Stanford lectures, research examine sexuality, religion and the cosmos
Through a combination of guest lecturers, coursework and research, the "Religion and Gender Lecture Series" highlights how the study of gender and sexuality transforms the way scholars understand religious traditions, practices and beliefs.
Perspectives on the relationship between gender and religion come from sources as far apart as studies of medieval Christian interpretations of the body and modern efforts to achieve equality in Tibet.
That often tangled relationship is being explored at Stanford through a series of lectures, coursework and research.
Religion professor Hester Gelber's most recent research, for example, focuses on how medieval men and women perceived the rules and laws governing the divine cosmos and their place within it.
Her upcoming project, "With Justice and Mercy: The Medieval Retributive Cosmos," examines "the way in which the religious cosmic structure exacts justice and how people inhabit that cosmic structure," said Gelber.
And the Tibetan angle? That comes from Rinchen Khando Choegyal, the director of the Tibetan Nuns Project and a former cabinet minister in the Tibetan Government-in-Exile. She has spent much of her life working toward gender equality.
Gelber has presented aspects of her research in the classroom.
Students in Gelber's class, "Sex, Body and Gender in Medieval Religion," discuss how the medieval understanding of Christ, the Virgin Mary, the Eucharist, penance, mysticism and marriage were inextricably entwined with issues of gender and sexuality of the time.
"The big thing to explore in a class like this is the very diverse ways in which gender is displayed and acted and lived in various periods," said Gelber. "The significance attached to different kinds of religious formulations shows how people live gender through religion and how religion shapes and conditions their thinking about gender."
Earlier this quarter, the students also had the opportunity to meet the author of one of their course readings.
As a part of this year's "Religion and Gender Lecture Series," author and Northwestern University history Professor Dyan Elliott came to Stanford to discuss her extensive work on medieval religion and gender.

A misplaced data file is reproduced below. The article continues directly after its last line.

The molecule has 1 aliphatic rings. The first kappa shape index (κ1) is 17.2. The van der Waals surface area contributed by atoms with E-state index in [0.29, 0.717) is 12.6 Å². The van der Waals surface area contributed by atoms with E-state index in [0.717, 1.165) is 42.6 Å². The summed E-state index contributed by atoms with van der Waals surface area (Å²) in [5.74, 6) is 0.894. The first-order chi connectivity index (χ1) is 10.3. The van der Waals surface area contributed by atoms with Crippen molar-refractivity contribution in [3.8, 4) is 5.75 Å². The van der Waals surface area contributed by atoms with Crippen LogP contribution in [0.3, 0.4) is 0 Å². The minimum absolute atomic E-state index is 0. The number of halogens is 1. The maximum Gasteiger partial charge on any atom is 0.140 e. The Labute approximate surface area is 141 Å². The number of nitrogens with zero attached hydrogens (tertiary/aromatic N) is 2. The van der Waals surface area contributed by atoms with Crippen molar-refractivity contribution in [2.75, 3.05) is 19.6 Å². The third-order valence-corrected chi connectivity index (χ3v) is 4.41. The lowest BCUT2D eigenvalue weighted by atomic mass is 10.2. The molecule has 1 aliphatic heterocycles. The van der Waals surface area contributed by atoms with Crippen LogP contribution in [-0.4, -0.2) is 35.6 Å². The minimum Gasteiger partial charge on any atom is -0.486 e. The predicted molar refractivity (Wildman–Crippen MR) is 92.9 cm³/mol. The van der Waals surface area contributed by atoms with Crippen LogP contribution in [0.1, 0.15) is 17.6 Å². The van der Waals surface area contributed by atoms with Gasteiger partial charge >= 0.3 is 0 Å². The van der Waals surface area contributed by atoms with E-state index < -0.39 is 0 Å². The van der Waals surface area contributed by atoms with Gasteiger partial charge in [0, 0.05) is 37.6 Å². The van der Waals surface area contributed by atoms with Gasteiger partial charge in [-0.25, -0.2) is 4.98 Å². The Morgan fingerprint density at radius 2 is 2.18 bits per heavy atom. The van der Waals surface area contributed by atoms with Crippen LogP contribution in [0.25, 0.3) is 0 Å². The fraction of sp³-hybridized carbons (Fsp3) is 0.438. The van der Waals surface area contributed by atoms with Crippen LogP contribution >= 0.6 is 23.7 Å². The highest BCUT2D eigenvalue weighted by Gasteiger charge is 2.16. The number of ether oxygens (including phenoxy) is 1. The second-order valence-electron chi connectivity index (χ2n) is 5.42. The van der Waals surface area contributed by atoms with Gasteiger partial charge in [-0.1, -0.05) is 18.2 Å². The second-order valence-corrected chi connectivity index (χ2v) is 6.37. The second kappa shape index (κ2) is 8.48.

The lecture series – co-sponsored by the Ho Center for Buddhist Studies, the Department of Religious Studies and the Clayman Institute for Gender Research –brings a variety of acclaimed speakers to Stanford.
The Stanford Humanities Center, The Center for Medieval and early Modern Studies, The Tibetan Studies Initiative and the Center for South Asia have also co-sponsored individual lectures in the series.
Elliott's visit gave Gelber's students the opportunity to gain a different and personal perspective on a subject they have been focusing on all quarter.
She discussed how societal perceptions of the relationship between body and soul changed between the 12th and 13th centuries.
Although Elliott's research does not share Gelber's focus on cosmology, she "has been thinking about both the coercive and the shaping mechanisms within society that have been important for the formations of gender," said Gelber.
Gender Equality in Tibetan Buddhism
The next lecture in the five-part series will help connect the historical relationship to today's world.
Many scholars believe that the interaction between gender and religion is as influential as ever – a fact that is highlighted when exploring the topic through the lens of Tibetan Buddhism.
Rinchen Khando Choegyal, the director of the Tibetan Nuns Project, will give a talk Thursday on her efforts to preserve Tibetan culture and language.
As the second woman in the history of Tibet to be elected as a cabinet minister in the Tibetan Government-In-Exile, a position she held from 1993-2001, and as one of the founding members of the Tibetan Women's Association, Choegyal has dedicated her career to working toward gender equality.
Choegyal's lecture on the gender aspects of Buddhism will examine how Tibetan Buddhism provides women with increasing opportunities for religious engagement.
"What makes the Tibetan tradition more interesting is that there are clear indications that religious authority is sometimes shared with women," said religious studies Professor Paul Harrison.
Harrison has dedicated his academic career to the study of Buddhist literature in history.
Choegyal's lecture also will focus on her involvement with the Tibetan Nuns Project, which has helped provide education and humanitarian aid to refugee Buddhist nuns.
"Buddhist women are playing a much stronger role as religious leaders," said Harrison.
The lecture series runs through May.
Kelsey Geiser is an intern with the Human Experience, the Humanities web portal for Stanford University.